Smith added that nurses should first determine what their ultimate career goal is.
“Perhaps the nurse is anticipating the BSN will be the final degree and wants an entry-level leadership position or to go into community or public health. Then that would be a fine option,” she said. “If the nurse expresses an interest in, perhaps, higher level nursing management and leadership positions, or exploring a career as an advanced practice nurse or in nursing education or nursing informatics, I would strongly suggest that the person go into an RN-to-MSN program.”

Christine C. Mihal, RN, EdD, serves as associate dean and chairwoman, Fast Track RN/BSN program, Felician College School of Nursing, Lodi, N.J. Felician’s RN-to-BSN program is 15 months and students attend class once a week on the same day each week.

“The best advice I can give RNs is that it’s imperative that they choose and enroll in a BSN program, and the sooner the better,” she said. “There’s no question that doing so is complicated from a financial and time perspective. That being said, it’s likely never going to get any easier to do so, and at some point you just have to bite the bullet and enroll.”

Numerous options are available in terms of delivery (face-to-face, online or hybrid), schedule (full-time, part-time or a cohort style program like Felician’s) and cost (public or private), according to Mihal. “The important thing is to do your research and find a program that best fits your learning style and lifestyle,” she said.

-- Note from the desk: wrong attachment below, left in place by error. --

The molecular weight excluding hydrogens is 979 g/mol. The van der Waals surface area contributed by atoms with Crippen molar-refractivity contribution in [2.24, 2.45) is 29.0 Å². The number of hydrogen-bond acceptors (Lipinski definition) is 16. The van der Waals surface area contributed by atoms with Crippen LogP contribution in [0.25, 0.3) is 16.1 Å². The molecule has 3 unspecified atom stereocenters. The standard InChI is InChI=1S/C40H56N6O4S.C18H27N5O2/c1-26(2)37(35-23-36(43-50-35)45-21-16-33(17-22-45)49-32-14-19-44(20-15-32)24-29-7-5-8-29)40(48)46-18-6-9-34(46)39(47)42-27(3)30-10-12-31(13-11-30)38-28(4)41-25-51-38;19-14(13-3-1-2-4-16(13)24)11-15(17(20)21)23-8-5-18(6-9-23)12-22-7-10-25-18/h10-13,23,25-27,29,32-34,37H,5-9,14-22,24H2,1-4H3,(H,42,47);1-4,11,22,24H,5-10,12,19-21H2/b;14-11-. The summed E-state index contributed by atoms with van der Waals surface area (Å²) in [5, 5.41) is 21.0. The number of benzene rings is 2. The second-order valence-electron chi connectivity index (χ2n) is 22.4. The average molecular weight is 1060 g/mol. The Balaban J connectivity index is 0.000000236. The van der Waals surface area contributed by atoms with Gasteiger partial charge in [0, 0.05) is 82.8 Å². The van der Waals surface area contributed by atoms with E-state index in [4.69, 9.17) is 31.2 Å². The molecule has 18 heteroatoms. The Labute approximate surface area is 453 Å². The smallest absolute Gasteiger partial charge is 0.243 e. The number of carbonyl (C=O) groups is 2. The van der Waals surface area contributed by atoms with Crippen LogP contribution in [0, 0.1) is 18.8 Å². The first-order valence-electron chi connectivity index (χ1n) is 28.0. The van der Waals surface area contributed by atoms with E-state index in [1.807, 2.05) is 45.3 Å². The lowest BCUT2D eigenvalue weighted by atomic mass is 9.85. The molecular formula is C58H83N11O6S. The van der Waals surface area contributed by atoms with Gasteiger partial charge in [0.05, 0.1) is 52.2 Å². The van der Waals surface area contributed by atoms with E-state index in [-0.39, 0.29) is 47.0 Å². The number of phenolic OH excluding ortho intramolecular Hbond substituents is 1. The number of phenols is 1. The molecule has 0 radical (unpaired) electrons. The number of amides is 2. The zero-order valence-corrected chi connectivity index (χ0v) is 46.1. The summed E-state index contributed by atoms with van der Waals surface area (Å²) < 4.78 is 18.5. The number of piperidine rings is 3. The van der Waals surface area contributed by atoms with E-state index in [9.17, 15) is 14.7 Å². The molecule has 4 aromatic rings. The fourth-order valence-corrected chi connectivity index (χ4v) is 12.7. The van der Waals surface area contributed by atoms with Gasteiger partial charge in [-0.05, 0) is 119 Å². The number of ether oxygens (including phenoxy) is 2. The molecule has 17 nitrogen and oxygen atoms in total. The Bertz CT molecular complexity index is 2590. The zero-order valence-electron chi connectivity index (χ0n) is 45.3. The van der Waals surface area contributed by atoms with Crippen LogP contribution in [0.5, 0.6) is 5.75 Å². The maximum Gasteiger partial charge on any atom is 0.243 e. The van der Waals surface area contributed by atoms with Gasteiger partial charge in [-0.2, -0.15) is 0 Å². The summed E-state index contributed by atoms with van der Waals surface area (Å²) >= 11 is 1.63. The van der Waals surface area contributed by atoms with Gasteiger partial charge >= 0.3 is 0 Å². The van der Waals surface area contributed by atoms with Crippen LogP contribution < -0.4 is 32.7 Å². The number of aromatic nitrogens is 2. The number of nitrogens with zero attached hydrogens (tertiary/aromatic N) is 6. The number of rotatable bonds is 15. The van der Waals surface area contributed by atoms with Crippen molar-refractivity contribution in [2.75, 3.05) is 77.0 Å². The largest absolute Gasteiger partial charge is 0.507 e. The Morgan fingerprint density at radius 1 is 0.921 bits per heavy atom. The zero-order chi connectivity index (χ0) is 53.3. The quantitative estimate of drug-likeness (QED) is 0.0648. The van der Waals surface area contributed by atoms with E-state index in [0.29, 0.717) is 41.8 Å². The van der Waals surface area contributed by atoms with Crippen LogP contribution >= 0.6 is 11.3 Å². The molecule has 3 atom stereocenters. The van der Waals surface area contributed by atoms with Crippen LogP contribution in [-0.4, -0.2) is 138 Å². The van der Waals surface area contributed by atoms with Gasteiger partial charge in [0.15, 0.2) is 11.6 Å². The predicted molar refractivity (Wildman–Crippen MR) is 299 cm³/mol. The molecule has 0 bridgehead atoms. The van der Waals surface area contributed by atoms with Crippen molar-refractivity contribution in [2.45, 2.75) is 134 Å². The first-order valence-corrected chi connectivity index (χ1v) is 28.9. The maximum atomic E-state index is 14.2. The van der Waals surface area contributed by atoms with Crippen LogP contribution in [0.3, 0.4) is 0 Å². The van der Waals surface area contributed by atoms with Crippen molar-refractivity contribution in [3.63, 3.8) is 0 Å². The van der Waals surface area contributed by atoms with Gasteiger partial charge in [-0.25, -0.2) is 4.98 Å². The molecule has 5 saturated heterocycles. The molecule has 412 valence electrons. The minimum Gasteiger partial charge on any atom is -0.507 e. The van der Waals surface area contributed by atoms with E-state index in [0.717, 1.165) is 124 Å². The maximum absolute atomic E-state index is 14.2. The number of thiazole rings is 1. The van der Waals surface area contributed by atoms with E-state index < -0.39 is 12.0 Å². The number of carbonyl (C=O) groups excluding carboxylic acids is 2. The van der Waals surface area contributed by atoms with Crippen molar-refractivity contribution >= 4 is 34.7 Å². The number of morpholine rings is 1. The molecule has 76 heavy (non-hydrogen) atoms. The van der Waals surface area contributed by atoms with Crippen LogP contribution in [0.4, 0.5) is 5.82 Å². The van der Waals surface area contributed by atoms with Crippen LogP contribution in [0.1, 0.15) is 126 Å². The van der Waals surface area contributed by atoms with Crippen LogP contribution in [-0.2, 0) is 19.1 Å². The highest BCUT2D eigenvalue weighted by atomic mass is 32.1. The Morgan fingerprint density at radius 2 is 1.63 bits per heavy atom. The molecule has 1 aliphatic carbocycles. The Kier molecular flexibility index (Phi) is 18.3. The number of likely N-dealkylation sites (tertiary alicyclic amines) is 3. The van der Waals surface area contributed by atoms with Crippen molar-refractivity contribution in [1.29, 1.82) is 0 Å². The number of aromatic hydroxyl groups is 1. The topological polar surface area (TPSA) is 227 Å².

Nurses thinking about getting a master’s degree should explore career options.

“Nurses often have preconceived notions about what they plan to study on the graduate level,” Mihal said. “I have seen those plans change over the course of our program. Typically, [nurses] are not aware of the many opportunities that exist at the graduate level. Many nurses think only of advanced practice options, but there’s a myriad of other possibilities: clinical nurse leader, forensic nurse specialist, nurse anesthetist, nurse executive, informatics specialist.”